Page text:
segunda-feira, setembro 01, 2014

Installing iftop on Asus RT16n on DD-WRT | Linux | KB9JJA

Installing iftop on Asus RT16n on DD-WRT | Linux | KB9JJA

Installing iftop on Asus RT16n on DD-WRT

iftop is a nice command line utility that allows you to see network activity in more detail than the utilities built into DD-WRT. 
I have multiple Asus RT-16N routers that I run DD WRT Version 24-SP2 Big on, and wanted to load this utility on each of them. A search on google found some info but not of it worked. This is my solution to installing iftop on the RT-16 with DD-WRT v24 sp2.
For all the samples here I am using as the address of my DD-WRT router. You will need to substitute the IP address of your router when you see this number.

1)  We need to prepare the router for reconfiguration. By default the install of DD-WRT does not turn on either ssh or jffs filesystem support.
Let start with turning on ssh.
Log in to your DD-WRT router and from the main screen select Services -> Services and find the location on the screen that is labeled “Secure Shell” At a minimum you want to enable SSHd.

Be sure to hit the “Save” then “Apply Settings” button on the bottom of the page.

Next we are going to go to the Administration section. Under Management if you have not already reset the default password to your router change the password here. You have enabled ssh and now someone can ssh to your router you want a strong password at a minimum. 

Scroll down the page a little further and find the JFFS2 Support section. Here we want to Enable JFFS2 Support and also Enable Clean JFFS2 (Warning if you already have used JFFS2 and you select Enable Clean if will erase/format the disk partition) You only want to select this once when you first turn on JFFS2 in most cases)


Scroll to the bottom of the page and select “Save” then “Apply” Once the router is done you will not see how much space you have available for the JFFS2 filesystem, and note that the Clean JFFS2 is not set to Disable. Once the file system has been cleaned (Formatted) DD-WRT sets this radio button back to Disable as seen below.


I am not sure if it is needed or not but I rebooted my router as this point.
Now we are going to ssh into the router from another computer.
From a linux terminal window
$ ssh -l root

$ ssh -l root
DD-WRT v24-sp2 big (c) 2010 NewMedia-NET GmbH
Release: 11/21/10 (SVN revision: 15778)
root@'s password: 
Enter your root password (Same as the admin password you set up on the web configuration page) and you should see the DD-WRT Logo on the screen and get a # root prompt.
OK so now lets check if everything we did so far is correct. lets see if the jffs2 filesystem is mounted in our environment. Enter the df command at the prompt.
# df
You should see something similar to 
Filesystem           1K-blocks      Used Available Use% Mounted on
/dev/root                 6016      6016         0 100% /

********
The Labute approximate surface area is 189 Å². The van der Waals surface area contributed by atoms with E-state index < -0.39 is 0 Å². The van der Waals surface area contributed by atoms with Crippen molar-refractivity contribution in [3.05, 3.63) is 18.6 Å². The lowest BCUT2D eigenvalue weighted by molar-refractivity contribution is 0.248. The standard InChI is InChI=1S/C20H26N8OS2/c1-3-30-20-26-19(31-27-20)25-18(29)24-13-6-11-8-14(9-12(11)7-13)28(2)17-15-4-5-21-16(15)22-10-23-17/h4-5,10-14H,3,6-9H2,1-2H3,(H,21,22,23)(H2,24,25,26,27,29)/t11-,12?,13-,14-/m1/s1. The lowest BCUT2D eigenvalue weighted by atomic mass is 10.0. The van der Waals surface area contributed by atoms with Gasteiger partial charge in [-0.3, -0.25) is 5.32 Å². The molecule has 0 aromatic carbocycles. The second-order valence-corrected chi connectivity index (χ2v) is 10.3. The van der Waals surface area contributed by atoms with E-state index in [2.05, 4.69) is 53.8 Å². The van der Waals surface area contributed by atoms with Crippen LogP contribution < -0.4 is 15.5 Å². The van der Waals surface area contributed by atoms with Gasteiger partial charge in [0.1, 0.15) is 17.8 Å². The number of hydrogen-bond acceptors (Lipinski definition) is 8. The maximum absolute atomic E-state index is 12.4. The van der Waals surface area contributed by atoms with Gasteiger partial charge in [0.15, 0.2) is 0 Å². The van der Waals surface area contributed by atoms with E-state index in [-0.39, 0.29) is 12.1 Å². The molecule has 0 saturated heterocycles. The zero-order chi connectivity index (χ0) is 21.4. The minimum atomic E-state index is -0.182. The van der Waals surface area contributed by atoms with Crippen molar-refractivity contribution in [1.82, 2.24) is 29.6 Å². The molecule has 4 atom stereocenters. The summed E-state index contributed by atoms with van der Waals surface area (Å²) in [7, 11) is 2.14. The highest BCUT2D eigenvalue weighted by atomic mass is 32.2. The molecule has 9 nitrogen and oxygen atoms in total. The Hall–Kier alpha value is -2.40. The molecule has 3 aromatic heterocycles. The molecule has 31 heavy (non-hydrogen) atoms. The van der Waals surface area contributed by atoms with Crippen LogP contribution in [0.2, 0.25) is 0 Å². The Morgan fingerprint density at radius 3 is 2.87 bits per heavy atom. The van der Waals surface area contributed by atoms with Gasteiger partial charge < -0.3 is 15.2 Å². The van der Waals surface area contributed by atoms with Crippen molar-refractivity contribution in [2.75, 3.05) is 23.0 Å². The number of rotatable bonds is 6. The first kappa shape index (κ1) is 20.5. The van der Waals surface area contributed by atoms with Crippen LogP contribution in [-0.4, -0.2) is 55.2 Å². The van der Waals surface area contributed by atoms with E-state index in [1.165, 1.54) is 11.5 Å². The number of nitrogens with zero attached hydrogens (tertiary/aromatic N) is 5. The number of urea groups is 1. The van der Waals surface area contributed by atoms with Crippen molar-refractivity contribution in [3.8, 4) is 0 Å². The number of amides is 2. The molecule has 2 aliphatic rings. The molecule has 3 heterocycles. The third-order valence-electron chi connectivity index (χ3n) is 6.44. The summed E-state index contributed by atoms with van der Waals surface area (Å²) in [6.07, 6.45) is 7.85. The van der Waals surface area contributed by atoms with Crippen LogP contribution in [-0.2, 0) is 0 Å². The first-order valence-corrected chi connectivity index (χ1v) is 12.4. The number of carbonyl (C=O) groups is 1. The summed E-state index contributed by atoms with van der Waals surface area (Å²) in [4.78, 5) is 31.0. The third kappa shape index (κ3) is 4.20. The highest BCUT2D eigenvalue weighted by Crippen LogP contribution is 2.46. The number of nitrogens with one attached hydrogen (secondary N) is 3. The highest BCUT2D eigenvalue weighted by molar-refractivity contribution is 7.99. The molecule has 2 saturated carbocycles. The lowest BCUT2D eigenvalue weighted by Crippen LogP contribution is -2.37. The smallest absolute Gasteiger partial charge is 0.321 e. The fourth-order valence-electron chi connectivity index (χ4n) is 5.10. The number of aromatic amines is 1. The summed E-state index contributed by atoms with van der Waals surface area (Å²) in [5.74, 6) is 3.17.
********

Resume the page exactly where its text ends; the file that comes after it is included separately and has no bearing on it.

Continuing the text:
/dev/mtdblock/4          24960       904     24056   4% /jffs
The numbers are not important what is important is that the /jffs is shown and mounted.
Now we have a file system that we can write to which will allow us to save things and install additional software.
Now we need to update the package manager to get the latest versions of software that we can install.
# ipkg update
Connecting to (
ipkg_download: ERROR: Failed to retrieve, returning t
ipkg_update: Error downloading to /jffs/usr/lib/ipkg/lists/backports
Notice that we received an error when trying to download updates from to /jffs/usr/lib/ipkg/lists/backports
So we need to fix the ipkg system. If we look at the URL that failed in a browser there are no files in the rc5 section any more. After snooping around a bit I did find that there is a backports/0.9 section, so we need to point ipkg to the 0.9 folder in place of the rc5 folder.
The file that contains the configuration information for ipkg is at /etc/ipkg.conf which is a read only file system so we can not change it there. Instead we need to make a copy of it to the  jffs file system we now have mounted. The we can tell ipkg where to get its configuration file from with a shell variable.
# mkdir /jffs/etc
# cp /etc/ipkg.conf /jffs/ipkg.conf
We now need to edit our new ipkg.conf file to point to the 0.9 folder
# vi /jffs/ipkg.conf
Change the line that reads
src backports
To read
src backports

Save the file, and lets try the update again.
We now need to tell ipkg to use the new config file
# export IPKG_CONF_DIR=/jffs/etc/
Now lets try the update again
# ipkg update

It should be successful this time. note that the next time you need to install something you will have the enter the export IPKG_CONF_DIR=/jffs/etc/ command after you log in to let ipkg know to use this alternate config file. Or as an option you can add it into your .profile for the root user so it will be set every time you log in. 
Now we need to install some packages that lftop is dependent on.
# ipkg install libpcap libncurses libpthread
Now we are going to install iftop but it complains about some of the libraries not being the correct version. I have not problems with the versions of the library installed above. So we just need to tell it to not stop the install on the version error.
# ipkg -force-depends install iftop
Ignore the errors that say it depends on libraries not install.
Note: iftop needs to be run at the root user.
You should now be able to run iftop from the command prompt. To look at the traffic on the bridge interface where most of the action is we will specify the interface on the command line with the -i option. 
Enter the following command.
# iftop -i br0

Your terminal screen should now be filled with the iftop information.

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